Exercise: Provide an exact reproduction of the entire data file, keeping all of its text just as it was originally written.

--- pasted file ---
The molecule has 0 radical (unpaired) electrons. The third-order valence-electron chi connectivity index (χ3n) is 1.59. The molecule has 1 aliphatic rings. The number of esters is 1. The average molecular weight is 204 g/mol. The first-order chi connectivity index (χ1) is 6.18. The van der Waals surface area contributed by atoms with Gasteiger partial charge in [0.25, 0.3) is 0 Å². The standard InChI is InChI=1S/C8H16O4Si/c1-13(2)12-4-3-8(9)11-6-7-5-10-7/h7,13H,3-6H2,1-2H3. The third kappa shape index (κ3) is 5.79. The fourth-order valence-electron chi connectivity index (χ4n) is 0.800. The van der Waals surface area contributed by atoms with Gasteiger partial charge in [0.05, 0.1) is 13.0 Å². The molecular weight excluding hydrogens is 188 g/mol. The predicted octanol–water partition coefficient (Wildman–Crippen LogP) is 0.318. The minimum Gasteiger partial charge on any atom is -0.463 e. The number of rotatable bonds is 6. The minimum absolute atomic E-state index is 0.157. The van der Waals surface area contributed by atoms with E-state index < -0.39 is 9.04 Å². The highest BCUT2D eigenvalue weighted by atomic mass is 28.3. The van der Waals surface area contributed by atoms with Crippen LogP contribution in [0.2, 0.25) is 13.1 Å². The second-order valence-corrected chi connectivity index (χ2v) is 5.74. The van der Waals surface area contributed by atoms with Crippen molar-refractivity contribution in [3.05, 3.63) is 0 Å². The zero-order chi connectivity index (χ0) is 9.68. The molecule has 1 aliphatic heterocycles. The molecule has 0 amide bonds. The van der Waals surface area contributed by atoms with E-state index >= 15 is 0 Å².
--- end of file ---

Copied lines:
The molecule has 0 radical (unpaired) electrons. The third-order valence-electron chi connectivity index (χ3n) is 1.59. The molecule has 1 aliphatic rings. The number of esters is 1. The average molecular weight is 204 g/mol. The first-order chi connectivity index (χ1) is 6.18. The van der Waals surface area contributed by atoms with Gasteiger partial charge in [0.25, 0.3) is 0 Å². The standard InChI is InChI=1S/C8H16O4Si/c1-13(2)12-4-3-8(9)11-6-7-5-10-7/h7,13H,3-6H2,1-2H3. The third kappa shape index (κ3) is 5.79. The fourth-order valence-electron chi connectivity index (χ4n) is 0.800. The van der Waals surface area contributed by atoms with Gasteiger partial charge in [0.05, 0.1) is 13.0 Å². The molecular weight excluding hydrogens is 188 g/mol. The predicted octanol–water partition coefficient (Wildman–Crippen LogP) is 0.318. The minimum Gasteiger partial charge on any atom is -0.463 e. The number of rotatable bonds is 6. The minimum absolute atomic E-state index is 0.157. The van der Waals surface area contributed by atoms with E-state index < -0.39 is 9.04 Å². The highest BCUT2D eigenvalue weighted by atomic mass is 28.3. The van der Waals surface area contributed by atoms with Crippen LogP contribution in [0.2, 0.25) is 13.1 Å². The second-order valence-corrected chi connectivity index (χ2v) is 5.74. The van der Waals surface area contributed by atoms with Crippen molar-refractivity contribution in [3.05, 3.63) is 0 Å². The zero-order chi connectivity index (χ0) is 9.68. The molecule has 1 aliphatic heterocycles. The molecule has 0 amide bonds. The van der Waals surface area contributed by atoms with E-state index >= 15 is 0 Å².